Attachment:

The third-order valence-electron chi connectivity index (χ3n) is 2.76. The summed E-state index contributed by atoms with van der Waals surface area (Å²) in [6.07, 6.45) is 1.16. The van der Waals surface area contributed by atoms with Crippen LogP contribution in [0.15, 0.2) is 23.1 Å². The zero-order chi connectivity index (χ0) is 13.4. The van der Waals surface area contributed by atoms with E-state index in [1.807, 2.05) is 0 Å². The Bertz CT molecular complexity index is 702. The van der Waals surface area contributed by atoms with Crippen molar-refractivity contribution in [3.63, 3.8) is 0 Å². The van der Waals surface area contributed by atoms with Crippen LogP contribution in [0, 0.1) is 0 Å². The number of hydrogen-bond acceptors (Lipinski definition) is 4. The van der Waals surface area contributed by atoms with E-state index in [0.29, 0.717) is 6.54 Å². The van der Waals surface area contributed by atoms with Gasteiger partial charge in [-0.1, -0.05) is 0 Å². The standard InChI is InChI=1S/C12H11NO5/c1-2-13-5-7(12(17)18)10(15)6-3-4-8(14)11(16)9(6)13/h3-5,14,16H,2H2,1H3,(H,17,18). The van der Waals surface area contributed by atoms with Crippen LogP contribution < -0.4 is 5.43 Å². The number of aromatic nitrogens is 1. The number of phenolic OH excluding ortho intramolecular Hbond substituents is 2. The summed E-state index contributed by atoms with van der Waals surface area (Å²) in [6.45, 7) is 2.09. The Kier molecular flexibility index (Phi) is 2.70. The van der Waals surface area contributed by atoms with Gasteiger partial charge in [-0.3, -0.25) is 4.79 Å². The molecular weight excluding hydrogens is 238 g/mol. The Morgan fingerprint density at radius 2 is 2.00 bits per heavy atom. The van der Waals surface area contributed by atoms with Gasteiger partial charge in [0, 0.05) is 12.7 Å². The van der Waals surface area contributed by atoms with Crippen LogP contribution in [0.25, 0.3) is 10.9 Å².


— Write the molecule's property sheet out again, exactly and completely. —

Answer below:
The third-order valence-electron chi connectivity index (χ3n) is 2.76. The summed E-state index contributed by atoms with van der Waals surface area (Å²) in [6.07, 6.45) is 1.16. The van der Waals surface area contributed by atoms with Crippen LogP contribution in [0.15, 0.2) is 23.1 Å². The zero-order chi connectivity index (χ0) is 13.4. The van der Waals surface area contributed by atoms with E-state index in [1.807, 2.05) is 0 Å². The Bertz CT molecular complexity index is 702. The van der Waals surface area contributed by atoms with Crippen molar-refractivity contribution in [3.63, 3.8) is 0 Å². The van der Waals surface area contributed by atoms with Crippen LogP contribution in [0, 0.1) is 0 Å². The number of hydrogen-bond acceptors (Lipinski definition) is 4. The van der Waals surface area contributed by atoms with E-state index in [0.29, 0.717) is 6.54 Å². The van der Waals surface area contributed by atoms with Gasteiger partial charge in [-0.1, -0.05) is 0 Å². The standard InChI is InChI=1S/C12H11NO5/c1-2-13-5-7(12(17)18)10(15)6-3-4-8(14)11(16)9(6)13/h3-5,14,16H,2H2,1H3,(H,17,18). The van der Waals surface area contributed by atoms with Crippen LogP contribution < -0.4 is 5.43 Å². The number of aromatic nitrogens is 1. The number of phenolic OH excluding ortho intramolecular Hbond substituents is 2. The summed E-state index contributed by atoms with van der Waals surface area (Å²) in [6.45, 7) is 2.09. The Kier molecular flexibility index (Phi) is 2.70. The van der Waals surface area contributed by atoms with Gasteiger partial charge in [-0.3, -0.25) is 4.79 Å². The molecular weight excluding hydrogens is 238 g/mol. The Morgan fingerprint density at radius 2 is 2.00 bits per heavy atom. The van der Waals surface area contributed by atoms with Gasteiger partial charge in [0, 0.05) is 12.7 Å². The van der Waals surface area contributed by atoms with Crippen LogP contribution in [0.25, 0.3) is 10.9 Å².